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Why we should watch out for global market mood swings

By TNC Rajagopalan
September 01, 2015 12:40 IST

Investors sit in front of computer screens showing stock information at a brokerage house in Qingdao.

The slowdown in China and competing export-led economies might lead to cheaper goods flooding the global markets.

Last Monday, the stock prices and Indian rupee fell sharply but by Thursday, both started recovering.

During the interim period, the finance ministry and the Reserve Bank of India expressed confidence that India is relatively better placed to cope with the global turmoil in the financial markets.

Indeed, the government seemed to believe that the weaknesses in the other emerging market economies present India with a great opportunity to attract foreign investment.

This optimism needs to be tempered with a few ground realities.

Fears about China's problems leading to global deflation may be exaggerated but it does seem unlikely that the global economic slowdown will not go away too soon.

A quick bounce back looks improbable.

The slowdown in China and competing export-led economies might lead to cheaper goods flooding the global markets.

So, exporters may find it more difficult to sell price sensitive goods despite the rupee depreciation as the currencies of all competing economies have also depreciated, some even more than the rupee.

Our domestic producers may face competition from cheaper imports of not only commodities but also value added products.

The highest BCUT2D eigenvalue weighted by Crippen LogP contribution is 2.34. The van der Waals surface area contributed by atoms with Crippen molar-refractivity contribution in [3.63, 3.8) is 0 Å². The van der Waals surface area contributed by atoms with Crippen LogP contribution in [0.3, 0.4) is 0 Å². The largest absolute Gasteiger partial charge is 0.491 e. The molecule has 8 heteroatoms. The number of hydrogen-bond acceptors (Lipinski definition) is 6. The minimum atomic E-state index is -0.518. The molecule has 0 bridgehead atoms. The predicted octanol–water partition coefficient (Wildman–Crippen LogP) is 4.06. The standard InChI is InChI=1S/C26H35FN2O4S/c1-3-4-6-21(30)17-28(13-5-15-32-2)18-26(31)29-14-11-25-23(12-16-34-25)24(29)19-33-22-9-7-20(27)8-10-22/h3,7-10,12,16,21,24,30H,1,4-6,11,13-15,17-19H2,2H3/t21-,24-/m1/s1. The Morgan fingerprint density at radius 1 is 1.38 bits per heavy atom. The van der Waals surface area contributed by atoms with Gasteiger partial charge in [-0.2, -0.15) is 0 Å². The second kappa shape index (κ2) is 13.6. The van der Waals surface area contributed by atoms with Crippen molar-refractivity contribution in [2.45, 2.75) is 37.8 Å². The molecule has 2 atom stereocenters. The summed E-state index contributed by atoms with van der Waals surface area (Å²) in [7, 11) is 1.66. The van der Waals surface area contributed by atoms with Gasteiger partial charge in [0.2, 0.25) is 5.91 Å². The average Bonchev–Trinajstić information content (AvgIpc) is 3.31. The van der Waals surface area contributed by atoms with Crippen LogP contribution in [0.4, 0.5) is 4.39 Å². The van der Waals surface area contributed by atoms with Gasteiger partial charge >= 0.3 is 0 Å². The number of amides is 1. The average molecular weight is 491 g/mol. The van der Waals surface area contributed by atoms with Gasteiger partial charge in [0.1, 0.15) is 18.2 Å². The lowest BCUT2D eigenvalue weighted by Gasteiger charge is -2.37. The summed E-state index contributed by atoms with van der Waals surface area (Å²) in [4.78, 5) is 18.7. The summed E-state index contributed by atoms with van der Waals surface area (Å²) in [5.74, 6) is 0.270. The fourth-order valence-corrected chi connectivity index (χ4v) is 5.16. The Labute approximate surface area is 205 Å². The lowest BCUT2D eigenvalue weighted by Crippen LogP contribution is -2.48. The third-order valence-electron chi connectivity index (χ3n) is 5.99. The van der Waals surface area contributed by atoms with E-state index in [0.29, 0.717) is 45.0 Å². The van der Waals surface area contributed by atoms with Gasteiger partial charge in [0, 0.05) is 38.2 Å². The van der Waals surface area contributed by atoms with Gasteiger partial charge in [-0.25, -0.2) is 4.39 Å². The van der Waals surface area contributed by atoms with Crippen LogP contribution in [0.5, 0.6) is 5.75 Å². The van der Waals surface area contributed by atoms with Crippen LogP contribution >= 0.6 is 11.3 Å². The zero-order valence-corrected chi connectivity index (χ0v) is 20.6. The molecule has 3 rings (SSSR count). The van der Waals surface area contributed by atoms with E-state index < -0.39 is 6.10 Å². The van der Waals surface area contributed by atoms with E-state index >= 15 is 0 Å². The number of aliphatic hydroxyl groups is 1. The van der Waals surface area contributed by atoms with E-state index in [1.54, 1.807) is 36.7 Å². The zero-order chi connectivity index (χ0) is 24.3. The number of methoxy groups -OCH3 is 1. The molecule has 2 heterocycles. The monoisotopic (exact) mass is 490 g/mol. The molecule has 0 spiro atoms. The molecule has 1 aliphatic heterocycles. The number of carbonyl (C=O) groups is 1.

It may not be always possible to invoke measures like ant-dumping duties, as the foreign suppliers may not be exporting below 'normal value' i.e., below the price at which they sell in their domestic markets.

Even safeguard duties may not be leviable to counter a surge in imports unless the domestic industries have a credible adjustment plan to become more competitive.

In any case, levy of such duties on primary or intermediate products can only lead to user industries getting more uncompetitive.

Many companies that have borrowed in foreign currency may find their debt-service obligations more onerous, due to weaker rupee.

They may find it difficult to manage their cash flows.

The domestic demand is still weak. Monsoon deficiency is over 12 per cent.

Many stalled infra projects are yet to get going. Our public sector banks may not readily lend except for sound projects. The investments in infra may boost demand in some sectors but will take more time to boost productivity. In the short run, uncertainties abound.

In spite of these reservations, the establishment is not worried as the fiscal deficit and current account deficit are well within acceptable limits and RBI has enough foreign exchange reserves to ensure stability of the currency and economy.

Also, the medium-term prospects for the Indian economy appear reasonably bright.

Hopes of better days ahead are still intact.

Yet, it is difficult to understand how the economy can prosper without export competitiveness.

Of late, a perception is growing that the commerce ministry does not care much about negative growth in exports since last November.

The finance ministry seems content with receiving hot money inflows rather than try to boost exports. Somebody needs to tell the government that exports generate jobs, not capital flows into the bourses.

A fundamental change in outlook is necessary.

The good news is that the prime minister has decided to meet economists and leaders of industry associations.

The minister of state for commerce should take a leaf out of that initiative and meet the exporters in various parts of the country and hear their difficulties, understand what they have to say regarding boosting exports and try to remove their difficulties and facilitate exports.

Image: Investors sit in front of computer screens showing stock information at a brokerage house in Qingdao. Photograph: Reuters

TNC Rajagopalan
Source: source
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